Efficacy of the chemical trifluoromethanesulfonamide as a male gametocide in field-grown sorghum [Sorghum bicolor (L.) Moench] Academic Article uri icon

abstract

  • © 2019, Springer Nature B.V. Sorghum bicolor (L. Moench) is a cereal grain and forage crop that is grown across tropical and temperate regions of the world. Sorghum has a complete flower, resulting in self-pollination as the primary form of reproduction, but it is also grown commercially as a hybrid. Consequently, methods of cross-pollination for both breeding and hybrid seed production are important. In sorghum breeding, current methods of cross-pollination are effective, but they have limitations in terms of achieving complete and temporal male sterility. With the development of new breeding approaches, such as doubled haploids, temporal male sterility is essential. Temporal male sterility would also be useful in testing new seed parent lines prior to an investment in sterilization of the line in the cytoplasmic male sterility system. The objective of this study was to evaluate the efficacy of trifluoromethanesulfonamide (TFMSA) as a sorghum male gametocide under field conditions. TFMSA was foliarly applied to three male-fertile parental lines, in two environments, using a pipette and a sprayer, respectively, in dosages ranging from 5 to 30 mg/plant. Repeated applications over time for the 10 and 15 mg dosage rates were conducted on a subset of individual plants. The results indicate that once a minimum dosage threshold (between 10 and 15 mg) was reached, panicles became male sterile. Additional dosages and number of applications had little overall effect, and both hand-applied and sprayer-applied TFMSA had similar male sterility induction capability. From these studies, it appears that TFMSA can be used as an effective chemical male gametocide on sorghum under field conditions.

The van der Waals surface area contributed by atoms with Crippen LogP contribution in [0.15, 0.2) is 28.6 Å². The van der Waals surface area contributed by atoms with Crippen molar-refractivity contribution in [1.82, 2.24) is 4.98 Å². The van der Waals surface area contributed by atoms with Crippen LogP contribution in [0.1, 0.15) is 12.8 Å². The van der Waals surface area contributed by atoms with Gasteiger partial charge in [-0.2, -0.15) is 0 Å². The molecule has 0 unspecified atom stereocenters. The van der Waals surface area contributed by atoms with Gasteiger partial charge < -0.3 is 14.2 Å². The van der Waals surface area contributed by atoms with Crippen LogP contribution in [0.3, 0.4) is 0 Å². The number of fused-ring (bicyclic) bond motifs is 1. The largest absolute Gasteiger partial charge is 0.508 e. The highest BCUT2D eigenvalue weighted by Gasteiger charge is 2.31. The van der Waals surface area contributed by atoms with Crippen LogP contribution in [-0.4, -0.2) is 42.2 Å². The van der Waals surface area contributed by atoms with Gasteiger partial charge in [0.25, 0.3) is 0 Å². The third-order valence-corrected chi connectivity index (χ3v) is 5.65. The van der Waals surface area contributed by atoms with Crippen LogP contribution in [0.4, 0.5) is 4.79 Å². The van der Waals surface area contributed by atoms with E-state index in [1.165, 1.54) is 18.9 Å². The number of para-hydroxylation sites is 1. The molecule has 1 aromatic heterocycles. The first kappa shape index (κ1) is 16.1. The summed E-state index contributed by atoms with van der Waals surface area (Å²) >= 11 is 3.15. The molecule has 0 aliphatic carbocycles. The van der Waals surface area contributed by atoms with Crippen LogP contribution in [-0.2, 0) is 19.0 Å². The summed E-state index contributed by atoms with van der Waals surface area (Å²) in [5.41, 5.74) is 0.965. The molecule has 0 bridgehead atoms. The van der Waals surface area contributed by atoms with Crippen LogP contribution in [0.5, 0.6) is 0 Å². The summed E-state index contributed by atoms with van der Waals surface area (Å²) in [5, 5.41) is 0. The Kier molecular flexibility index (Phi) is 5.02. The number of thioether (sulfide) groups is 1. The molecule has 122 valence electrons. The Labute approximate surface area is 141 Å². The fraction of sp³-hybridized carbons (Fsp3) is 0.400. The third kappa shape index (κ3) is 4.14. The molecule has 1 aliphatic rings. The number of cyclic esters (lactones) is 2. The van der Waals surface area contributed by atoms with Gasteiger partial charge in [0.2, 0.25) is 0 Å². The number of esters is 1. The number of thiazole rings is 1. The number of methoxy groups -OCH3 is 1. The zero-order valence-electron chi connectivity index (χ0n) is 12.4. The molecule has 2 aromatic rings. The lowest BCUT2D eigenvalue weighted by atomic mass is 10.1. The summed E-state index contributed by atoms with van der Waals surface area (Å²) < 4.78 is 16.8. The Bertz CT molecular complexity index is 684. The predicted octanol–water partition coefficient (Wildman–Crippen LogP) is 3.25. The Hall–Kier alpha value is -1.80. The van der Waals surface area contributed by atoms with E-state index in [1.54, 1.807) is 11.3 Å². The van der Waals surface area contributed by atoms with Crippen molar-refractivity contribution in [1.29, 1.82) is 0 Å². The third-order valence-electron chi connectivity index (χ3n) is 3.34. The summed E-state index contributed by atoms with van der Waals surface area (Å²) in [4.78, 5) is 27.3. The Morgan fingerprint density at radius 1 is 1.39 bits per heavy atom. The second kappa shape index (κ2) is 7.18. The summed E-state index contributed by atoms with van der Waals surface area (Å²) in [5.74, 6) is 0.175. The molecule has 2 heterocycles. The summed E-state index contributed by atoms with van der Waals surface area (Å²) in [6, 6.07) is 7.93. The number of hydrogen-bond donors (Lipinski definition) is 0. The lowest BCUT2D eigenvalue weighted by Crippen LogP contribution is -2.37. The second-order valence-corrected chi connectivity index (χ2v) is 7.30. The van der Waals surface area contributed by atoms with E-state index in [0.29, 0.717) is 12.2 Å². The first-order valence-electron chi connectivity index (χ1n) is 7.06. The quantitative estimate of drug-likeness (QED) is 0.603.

altmetric score

  • 10

author list (cited authors)

  • Boerman, N. A., Hlavinka, K. B., Zhu, W., Dabney, A. R., Hodnett, G. L., & Rooney, W. L.

citation count

  • 1

publication date

  • April 2019